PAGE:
Apo Reef in Focus: The Boon and Bane of the Pandemic


Apo Reef in Focus: The Boon and Bane of the Pandemic

If there is one good thing that came out of the COVID-19 pandemic, it is the positive impact the limited movement of people for at least a year has given the environment: A chance to breathe, to recharge, and to heal.

In the Apo Reef Natural Park in Occidental Mindoro, for example, the number of critically endangered hawksbill sea turtles (Eretmochelys imbricata) and green sea turtles (Chelonia mydas) increased during the period the vast underwater ecosystem of the province was closed to visitors during the community lockdown.

In late March 2021, officials at the park reported a sighting of 80 hawksbill and green sea turtles thriving in the waters of Occidental Mindoro. This nearly tripled the recorded number in 2020.

According to Protected Area Superintendent (PASu) Krystal Dayne Villanada, the improved number of sea turtles can be associated with the decrease in the island’s tourism activities. It comes as the camping sites on Apo Island have become nesting grounds for sea turtles after the park was put under temporary closure to give way to the community quarantine. 

“The COVID-19 pandemic has significantly affected the ecotourism activities of Apo Reef Natural Park. This led to its closure from outsiders and low IPAF (Integrated Protected Areas Fund) collection. However, this pandemic also made way for the island to rejuvenate,” Villanada said.

The entire Apo Reef complex comprises of the Apo Island, which is rife with mangrove vegetation, and the northern and southern coral reef complex around Binangaan Islet and Cayos del Bajo.

The National Park is located approximately 33 kilometers off the coast of Sablayan in the Occidental Mindoro province. It is considered one of the topnotch diving destinations in the Philippines and the world. 

Villanada also noted the speedy increase in the turtle population. She said 30 turtles have already laid eggs based on the tracks left by hatchlings returning to the sea.

“It was observed that more turtles lay eggs, even in areas previously used for tourism activities, and the presence of crown of thorns (a starfish feeding on coral polyps) significantly decreased,” she said.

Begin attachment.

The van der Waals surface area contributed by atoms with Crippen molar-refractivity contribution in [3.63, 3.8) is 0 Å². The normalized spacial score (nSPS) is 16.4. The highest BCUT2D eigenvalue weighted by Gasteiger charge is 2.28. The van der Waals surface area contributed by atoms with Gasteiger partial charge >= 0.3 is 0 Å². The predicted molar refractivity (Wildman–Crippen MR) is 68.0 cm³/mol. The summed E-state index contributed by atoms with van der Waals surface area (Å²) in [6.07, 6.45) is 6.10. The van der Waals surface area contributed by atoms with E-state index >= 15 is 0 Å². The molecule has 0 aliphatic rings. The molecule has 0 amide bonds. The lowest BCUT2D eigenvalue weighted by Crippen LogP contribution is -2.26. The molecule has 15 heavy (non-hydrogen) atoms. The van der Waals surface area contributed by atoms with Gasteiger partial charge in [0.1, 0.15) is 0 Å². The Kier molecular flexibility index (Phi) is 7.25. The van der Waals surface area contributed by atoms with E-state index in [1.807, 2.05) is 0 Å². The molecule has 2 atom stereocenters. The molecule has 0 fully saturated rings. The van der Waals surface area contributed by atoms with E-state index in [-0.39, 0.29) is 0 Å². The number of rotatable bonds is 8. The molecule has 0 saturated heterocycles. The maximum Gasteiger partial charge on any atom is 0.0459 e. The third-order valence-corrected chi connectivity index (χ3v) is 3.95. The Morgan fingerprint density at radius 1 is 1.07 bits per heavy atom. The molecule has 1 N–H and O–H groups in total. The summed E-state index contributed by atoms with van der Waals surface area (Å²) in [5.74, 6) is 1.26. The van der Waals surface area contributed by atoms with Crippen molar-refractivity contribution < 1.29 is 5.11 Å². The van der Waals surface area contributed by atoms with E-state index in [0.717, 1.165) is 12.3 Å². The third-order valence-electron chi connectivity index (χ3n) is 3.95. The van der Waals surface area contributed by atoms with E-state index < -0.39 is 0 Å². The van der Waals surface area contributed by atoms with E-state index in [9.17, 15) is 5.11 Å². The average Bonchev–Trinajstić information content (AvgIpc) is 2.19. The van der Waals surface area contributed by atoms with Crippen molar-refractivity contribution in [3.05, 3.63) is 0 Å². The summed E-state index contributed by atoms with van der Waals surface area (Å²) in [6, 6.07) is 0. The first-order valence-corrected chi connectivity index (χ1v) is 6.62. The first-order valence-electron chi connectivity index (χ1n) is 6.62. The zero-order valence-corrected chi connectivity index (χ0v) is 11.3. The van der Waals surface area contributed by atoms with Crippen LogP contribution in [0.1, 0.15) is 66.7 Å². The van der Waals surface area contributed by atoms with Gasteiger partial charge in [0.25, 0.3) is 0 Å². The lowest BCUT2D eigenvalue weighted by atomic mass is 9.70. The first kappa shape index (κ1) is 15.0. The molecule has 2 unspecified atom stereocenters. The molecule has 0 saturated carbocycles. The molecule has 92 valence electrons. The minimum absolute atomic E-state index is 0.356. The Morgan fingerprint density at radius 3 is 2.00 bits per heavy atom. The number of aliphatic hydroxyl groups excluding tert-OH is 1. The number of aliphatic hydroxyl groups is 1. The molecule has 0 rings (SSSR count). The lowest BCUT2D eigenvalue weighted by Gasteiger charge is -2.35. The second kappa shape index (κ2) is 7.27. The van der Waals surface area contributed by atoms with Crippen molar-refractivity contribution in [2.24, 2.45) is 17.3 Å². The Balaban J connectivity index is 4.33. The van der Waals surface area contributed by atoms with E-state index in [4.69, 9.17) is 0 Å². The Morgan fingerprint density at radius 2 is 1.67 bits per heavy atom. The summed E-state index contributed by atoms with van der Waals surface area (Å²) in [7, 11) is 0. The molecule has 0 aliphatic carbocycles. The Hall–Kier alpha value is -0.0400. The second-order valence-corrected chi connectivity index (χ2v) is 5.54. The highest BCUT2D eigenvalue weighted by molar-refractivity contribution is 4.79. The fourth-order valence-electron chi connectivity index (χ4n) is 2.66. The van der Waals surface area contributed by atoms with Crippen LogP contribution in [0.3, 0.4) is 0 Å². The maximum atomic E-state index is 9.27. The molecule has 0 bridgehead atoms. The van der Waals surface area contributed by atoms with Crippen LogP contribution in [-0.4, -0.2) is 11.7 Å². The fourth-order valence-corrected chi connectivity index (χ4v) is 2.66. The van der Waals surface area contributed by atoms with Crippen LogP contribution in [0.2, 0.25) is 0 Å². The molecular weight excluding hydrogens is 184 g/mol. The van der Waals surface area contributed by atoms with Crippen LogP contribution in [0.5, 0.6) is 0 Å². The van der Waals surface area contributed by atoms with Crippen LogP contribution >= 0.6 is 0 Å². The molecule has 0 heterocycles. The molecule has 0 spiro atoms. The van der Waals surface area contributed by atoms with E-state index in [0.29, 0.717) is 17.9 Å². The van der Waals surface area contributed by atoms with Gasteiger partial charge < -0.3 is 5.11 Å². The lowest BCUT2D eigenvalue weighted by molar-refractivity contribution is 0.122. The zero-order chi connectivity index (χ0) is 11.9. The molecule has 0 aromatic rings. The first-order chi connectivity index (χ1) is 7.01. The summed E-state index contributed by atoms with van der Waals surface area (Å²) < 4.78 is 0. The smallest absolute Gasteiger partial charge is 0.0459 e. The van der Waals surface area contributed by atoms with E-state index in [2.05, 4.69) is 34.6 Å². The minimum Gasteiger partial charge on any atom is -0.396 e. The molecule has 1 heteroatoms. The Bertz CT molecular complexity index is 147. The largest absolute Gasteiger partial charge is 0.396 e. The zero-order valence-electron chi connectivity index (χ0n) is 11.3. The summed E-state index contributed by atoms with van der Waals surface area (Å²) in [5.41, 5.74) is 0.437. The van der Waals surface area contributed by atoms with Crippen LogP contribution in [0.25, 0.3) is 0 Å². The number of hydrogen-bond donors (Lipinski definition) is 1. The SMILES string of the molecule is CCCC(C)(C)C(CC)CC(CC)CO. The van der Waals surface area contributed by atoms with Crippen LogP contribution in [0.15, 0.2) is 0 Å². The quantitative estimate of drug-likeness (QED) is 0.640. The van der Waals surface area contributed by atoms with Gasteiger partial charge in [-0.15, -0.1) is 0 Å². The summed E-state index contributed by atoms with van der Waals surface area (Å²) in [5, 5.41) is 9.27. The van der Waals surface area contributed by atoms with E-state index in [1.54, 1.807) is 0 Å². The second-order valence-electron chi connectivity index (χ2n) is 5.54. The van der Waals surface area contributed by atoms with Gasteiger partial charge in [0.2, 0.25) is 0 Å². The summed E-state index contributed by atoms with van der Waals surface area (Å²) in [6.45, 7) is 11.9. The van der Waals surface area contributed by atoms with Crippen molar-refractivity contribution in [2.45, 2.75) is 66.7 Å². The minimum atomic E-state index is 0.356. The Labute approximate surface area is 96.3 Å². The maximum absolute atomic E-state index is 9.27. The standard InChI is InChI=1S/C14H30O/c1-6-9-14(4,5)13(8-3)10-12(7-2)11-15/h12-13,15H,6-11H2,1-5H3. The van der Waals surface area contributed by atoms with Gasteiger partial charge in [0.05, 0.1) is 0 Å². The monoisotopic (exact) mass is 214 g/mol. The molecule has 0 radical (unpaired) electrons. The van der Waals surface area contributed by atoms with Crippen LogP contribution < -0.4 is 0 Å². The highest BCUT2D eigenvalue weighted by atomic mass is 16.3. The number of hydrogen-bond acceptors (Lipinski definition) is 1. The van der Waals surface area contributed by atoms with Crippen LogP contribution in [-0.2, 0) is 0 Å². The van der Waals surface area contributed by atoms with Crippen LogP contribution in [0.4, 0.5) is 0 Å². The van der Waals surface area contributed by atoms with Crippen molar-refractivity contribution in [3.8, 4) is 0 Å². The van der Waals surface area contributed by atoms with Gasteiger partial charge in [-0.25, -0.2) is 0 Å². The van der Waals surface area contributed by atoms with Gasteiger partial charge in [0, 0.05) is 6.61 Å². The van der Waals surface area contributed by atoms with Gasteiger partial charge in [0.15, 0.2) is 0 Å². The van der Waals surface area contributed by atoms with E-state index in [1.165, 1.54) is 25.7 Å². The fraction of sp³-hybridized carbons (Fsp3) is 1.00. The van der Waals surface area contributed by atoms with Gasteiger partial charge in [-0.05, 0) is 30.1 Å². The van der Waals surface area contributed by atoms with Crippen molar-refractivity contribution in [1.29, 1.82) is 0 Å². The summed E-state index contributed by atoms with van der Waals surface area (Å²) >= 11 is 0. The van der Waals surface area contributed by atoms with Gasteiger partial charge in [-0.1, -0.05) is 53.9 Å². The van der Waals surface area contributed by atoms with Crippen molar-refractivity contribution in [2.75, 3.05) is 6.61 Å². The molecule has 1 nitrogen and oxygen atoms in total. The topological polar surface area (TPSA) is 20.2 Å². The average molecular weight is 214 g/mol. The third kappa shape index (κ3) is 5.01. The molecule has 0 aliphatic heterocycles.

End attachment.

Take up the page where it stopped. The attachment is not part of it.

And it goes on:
Apo Reef, which hosts the world’s second-largest contiguous coral reef and attracts divers around the globe, was reopened to local tourists on April 5, 2021. However, as of writing, only five people have visited the island because only one boat is registered to provide services to tourists.

This is not an ideal set-up for livelihood.

“It’s both a boon and bane. Less pressure [on the environment] but no income to manage [the protected areas],” Villanada said. 

According to data, the park lost at least 2.1 million in the past year because of the pandemic. This year, it earned only P9,500, which led to at least three workers getting laid off and some activities on Apo Reef getting cancelled.

The Integrated Protected Area Fund is used mainly to sustain environmental programs and to pay for the salaries of 20 Apo Reef personnel. 

To assist displaced park rangers and ecotour guides, the Biodiversity Management Bureau of the Department of Environment and Natural Resources (DENR) pushed for cash-for-work programs.


But as far the positive impact to the environment is concerned, Villanada said they are bent on keeping the momentum.

Protected area managers, for one, are encouraged to maximize distance learning modes and incorporate biodiversity conservation in local schools.

“We are already practicing using reusable bags, straws and others to lessen the plastic on the island because we know that it is one of the threats to sea turtles. We are still in Law enforcement and rehabitat monitoring during this pandemic,” Villanada said.

This coming September, Apo Reef will celebrate 25 years of conservation since it was declared as a Protected Area under the category of Natural Park on September 6, 1996, by virtue of Presidential Proclamation No. 0868, s. 1996.

This article was written by Ian Mark T. Angan-Angan from Occidental Mindoro as a final requirement of AYEJ.org and the US Embassy’s “Green Beat Islas: An Online Environmental Journalism Training.”

Featured photo from Apo Reef Natural Park Facebook page

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